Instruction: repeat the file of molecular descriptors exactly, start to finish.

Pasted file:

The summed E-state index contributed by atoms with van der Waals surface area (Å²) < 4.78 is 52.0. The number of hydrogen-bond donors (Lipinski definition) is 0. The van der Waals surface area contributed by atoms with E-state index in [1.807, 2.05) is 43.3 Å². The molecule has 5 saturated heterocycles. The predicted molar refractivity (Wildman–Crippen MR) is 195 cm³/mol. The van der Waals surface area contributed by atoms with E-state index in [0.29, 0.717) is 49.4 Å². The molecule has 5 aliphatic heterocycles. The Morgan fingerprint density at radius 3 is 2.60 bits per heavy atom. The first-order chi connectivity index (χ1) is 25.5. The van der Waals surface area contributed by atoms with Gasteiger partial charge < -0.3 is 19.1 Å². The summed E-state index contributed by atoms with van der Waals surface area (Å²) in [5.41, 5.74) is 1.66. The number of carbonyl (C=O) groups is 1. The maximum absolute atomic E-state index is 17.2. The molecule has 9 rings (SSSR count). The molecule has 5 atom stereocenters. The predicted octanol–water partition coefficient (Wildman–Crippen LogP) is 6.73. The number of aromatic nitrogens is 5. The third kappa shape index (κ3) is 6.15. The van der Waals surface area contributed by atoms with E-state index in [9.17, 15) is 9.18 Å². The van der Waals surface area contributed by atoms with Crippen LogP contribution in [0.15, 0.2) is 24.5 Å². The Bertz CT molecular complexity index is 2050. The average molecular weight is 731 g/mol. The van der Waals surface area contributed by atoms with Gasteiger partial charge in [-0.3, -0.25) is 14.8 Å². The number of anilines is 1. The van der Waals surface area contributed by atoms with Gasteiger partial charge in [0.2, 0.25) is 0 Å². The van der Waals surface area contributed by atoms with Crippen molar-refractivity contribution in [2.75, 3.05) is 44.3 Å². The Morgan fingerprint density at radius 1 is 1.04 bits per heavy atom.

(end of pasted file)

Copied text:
The summed E-state index contributed by atoms with van der Waals surface area (Å²) < 4.78 is 52.0. The number of hydrogen-bond donors (Lipinski definition) is 0. The van der Waals surface area contributed by atoms with E-state index in [1.807, 2.05) is 43.3 Å². The molecule has 5 saturated heterocycles. The predicted molar refractivity (Wildman–Crippen MR) is 195 cm³/mol. The van der Waals surface area contributed by atoms with E-state index in [0.29, 0.717) is 49.4 Å². The molecule has 5 aliphatic heterocycles. The Morgan fingerprint density at radius 3 is 2.60 bits per heavy atom. The first-order chi connectivity index (χ1) is 25.5. The van der Waals surface area contributed by atoms with Gasteiger partial charge < -0.3 is 19.1 Å². The summed E-state index contributed by atoms with van der Waals surface area (Å²) in [5.41, 5.74) is 1.66. The number of carbonyl (C=O) groups is 1. The maximum absolute atomic E-state index is 17.2. The molecule has 9 rings (SSSR count). The molecule has 5 atom stereocenters. The predicted octanol–water partition coefficient (Wildman–Crippen LogP) is 6.73. The number of aromatic nitrogens is 5. The third kappa shape index (κ3) is 6.15. The van der Waals surface area contributed by atoms with E-state index in [9.17, 15) is 9.18 Å². The van der Waals surface area contributed by atoms with Crippen LogP contribution in [0.15, 0.2) is 24.5 Å². The Bertz CT molecular complexity index is 2050. The average molecular weight is 731 g/mol. The van der Waals surface area contributed by atoms with Gasteiger partial charge in [-0.3, -0.25) is 14.8 Å². The number of anilines is 1. The van der Waals surface area contributed by atoms with Gasteiger partial charge in [0.2, 0.25) is 0 Å². The van der Waals surface area contributed by atoms with Crippen molar-refractivity contribution in [2.75, 3.05) is 44.3 Å². The Morgan fingerprint density at radius 1 is 1.04 bits per heavy atom.